But what made the book a bestseller was the drama, and Mortenson’s ability to touch people’s hearts. The title is drawn from an incident where he sits down with the statutory wise man of the village, Haji Ali: “…Haji Ali spoke. ‘If you want to thrive in Baltistan, you must respect our ways. The first time you share tea with a Balti, you are a stranger. The second time you take tea, you are an honoured guest. The third time you share a cup of tea, you become family, and for our family, we are prepared to do anything, even die. Doctor Greg, you must take time to share three cups of tea….’”

It was this kind of wisdom, as well as the message of hope, and Mortenson’s clearly etched passion for educating girls that made Three Cups of Tea such a bestseller, much-loved in India and elsewhere in the world. As with Wood, Mortenson’s lesson seemed to be that it was possible to change the world – “one school at a time” – though the numbers make you wonder which man was more focused on the actual goal.

It is this aspect of the book, and the Mortenson legend that the CBS television show sought to investigate. The accusations carry weight because they are made by a respected writer — wildlife and mountaineering expert Jon Krakauer, author of Into Thin Air and Into The Wild. Krakauer casts doubt on Mortenson’s story of stumbling into Korphu at death’s door — the reality seems to have been more prosaic, with Mortenson pledging to build a school after a normal trek. He also challenges Mortenson’s account of being held by the Taliban, with one of his “captors” denying the story. Mortenson’s responses have been evasive, and he has no good reason for refusing to appear on the 60 Minutes show.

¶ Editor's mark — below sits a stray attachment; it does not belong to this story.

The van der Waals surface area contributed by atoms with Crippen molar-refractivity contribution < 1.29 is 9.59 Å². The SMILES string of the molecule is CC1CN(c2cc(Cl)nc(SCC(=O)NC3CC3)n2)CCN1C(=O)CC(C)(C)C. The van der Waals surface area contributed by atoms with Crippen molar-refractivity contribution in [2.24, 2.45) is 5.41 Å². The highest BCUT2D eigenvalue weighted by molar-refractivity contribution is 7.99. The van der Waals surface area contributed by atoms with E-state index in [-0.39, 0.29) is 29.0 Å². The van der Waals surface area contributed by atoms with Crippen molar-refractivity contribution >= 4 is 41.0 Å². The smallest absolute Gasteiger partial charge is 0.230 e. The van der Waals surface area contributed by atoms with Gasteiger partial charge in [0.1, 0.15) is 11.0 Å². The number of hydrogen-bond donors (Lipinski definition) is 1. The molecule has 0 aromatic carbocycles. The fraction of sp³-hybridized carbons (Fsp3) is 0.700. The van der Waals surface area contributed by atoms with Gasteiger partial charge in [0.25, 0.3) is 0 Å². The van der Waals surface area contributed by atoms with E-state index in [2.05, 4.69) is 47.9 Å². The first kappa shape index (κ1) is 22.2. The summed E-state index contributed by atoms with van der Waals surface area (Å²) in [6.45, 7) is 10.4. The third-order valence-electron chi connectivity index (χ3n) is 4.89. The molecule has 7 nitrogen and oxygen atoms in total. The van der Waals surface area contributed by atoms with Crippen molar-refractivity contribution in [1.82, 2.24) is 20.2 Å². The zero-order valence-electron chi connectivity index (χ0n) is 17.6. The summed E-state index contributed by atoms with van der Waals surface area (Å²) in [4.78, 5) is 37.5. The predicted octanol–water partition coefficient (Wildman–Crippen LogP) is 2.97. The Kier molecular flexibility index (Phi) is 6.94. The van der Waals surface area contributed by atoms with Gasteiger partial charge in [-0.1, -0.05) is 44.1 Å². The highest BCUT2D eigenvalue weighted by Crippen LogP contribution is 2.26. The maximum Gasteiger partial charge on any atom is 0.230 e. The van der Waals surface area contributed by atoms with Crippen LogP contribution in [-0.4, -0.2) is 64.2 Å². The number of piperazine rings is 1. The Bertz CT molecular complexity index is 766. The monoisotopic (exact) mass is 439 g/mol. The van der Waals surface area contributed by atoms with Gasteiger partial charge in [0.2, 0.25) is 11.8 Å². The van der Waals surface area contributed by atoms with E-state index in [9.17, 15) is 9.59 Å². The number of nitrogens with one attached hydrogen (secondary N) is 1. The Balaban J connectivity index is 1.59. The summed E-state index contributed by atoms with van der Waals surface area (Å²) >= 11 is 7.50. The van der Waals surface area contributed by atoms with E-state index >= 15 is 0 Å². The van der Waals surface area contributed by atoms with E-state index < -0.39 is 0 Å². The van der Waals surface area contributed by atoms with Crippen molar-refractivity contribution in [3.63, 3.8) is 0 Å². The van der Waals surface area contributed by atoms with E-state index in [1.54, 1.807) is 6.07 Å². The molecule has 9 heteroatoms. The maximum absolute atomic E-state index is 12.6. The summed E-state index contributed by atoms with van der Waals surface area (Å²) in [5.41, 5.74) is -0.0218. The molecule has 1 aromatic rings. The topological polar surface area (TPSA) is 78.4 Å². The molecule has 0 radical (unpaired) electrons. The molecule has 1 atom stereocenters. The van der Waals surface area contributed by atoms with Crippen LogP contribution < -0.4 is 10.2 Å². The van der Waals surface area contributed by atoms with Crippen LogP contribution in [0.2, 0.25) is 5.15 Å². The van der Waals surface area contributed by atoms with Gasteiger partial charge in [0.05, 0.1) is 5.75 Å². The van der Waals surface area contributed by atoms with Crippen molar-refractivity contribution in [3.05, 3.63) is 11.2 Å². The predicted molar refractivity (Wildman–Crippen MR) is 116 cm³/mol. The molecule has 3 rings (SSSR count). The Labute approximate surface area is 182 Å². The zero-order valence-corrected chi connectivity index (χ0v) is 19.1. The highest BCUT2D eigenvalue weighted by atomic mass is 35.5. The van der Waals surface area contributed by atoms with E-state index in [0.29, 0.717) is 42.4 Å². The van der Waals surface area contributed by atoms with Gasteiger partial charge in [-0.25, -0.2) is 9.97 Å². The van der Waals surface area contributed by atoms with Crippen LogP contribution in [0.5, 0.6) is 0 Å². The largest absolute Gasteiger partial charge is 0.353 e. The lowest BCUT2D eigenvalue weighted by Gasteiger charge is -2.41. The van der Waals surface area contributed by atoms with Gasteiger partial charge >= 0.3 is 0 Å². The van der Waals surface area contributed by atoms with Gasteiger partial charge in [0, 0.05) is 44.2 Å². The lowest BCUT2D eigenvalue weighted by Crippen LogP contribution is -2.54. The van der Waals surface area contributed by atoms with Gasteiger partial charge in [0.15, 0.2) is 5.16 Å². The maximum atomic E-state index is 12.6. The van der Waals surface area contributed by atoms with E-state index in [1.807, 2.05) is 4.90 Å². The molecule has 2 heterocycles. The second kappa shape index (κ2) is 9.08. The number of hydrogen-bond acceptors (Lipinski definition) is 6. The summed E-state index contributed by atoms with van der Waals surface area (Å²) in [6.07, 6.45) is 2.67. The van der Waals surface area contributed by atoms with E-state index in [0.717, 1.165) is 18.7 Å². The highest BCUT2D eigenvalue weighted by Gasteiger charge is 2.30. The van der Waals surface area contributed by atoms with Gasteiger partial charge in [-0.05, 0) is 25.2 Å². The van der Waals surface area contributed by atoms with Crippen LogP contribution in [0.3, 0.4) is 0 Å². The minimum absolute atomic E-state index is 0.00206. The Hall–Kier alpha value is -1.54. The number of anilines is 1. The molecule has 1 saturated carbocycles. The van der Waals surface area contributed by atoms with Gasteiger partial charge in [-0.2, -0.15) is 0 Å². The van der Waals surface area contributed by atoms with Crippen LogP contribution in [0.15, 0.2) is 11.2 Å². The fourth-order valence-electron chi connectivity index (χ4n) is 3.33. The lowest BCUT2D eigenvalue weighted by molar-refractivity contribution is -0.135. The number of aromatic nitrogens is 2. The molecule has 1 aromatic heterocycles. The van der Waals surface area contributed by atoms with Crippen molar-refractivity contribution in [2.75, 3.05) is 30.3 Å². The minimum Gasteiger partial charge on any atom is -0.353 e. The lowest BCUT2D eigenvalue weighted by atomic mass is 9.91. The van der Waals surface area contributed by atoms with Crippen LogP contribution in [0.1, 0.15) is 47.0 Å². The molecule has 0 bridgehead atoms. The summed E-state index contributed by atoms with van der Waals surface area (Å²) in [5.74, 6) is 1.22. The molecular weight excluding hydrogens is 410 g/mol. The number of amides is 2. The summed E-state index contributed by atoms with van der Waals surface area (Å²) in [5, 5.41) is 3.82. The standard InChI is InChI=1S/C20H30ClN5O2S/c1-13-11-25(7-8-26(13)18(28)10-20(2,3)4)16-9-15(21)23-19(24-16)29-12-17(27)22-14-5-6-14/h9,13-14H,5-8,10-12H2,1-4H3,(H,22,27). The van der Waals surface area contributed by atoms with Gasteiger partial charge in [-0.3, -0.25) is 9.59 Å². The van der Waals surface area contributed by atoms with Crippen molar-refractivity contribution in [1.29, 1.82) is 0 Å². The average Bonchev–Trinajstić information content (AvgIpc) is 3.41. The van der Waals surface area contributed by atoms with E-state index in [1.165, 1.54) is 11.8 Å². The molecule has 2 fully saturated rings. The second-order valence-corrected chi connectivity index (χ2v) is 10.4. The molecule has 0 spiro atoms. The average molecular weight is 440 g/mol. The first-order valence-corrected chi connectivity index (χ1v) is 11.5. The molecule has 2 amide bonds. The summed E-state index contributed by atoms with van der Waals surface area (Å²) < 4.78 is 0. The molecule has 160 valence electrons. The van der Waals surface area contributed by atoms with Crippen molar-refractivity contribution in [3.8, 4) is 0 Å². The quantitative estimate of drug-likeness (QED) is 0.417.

But the real damage arises from the 60 Minutes investigation of how the money raised by Mortenson’s charity is spent —the implication is that the charity spends almost as much on funding Mortenson’s book tours as it does on actually setting up schools.

The CBS show has spread dismay and sadness around the world; the accusations suggest that Mortenson exaggerated much of the truth — and that his charity is unprofessional. No one questions the real, if limited, value of the work he has done; and if organisations like Room To Read have done more in roughly the same time-span, it is not a crime for a charity to be disorganised. There is, as Krakauer and others have pointed out, a more serious breach of trust — those who believed in Mortenson’s legend and the power of three cups of tea are entitled to ask why there weren’t more schools, and fewer book tours.

The real sadness is in having to separate the wisdom of Three Cups of Tea – listen to the people you’re trying to help, believe that you can make a difference, slow down and take time to understand the way things run – from its accuracy. I thought, like many other readers across the world, that this was a true story, and it is heartbreaking in a way Mortenson may not understand to be told that it is, instead, a very colourful one.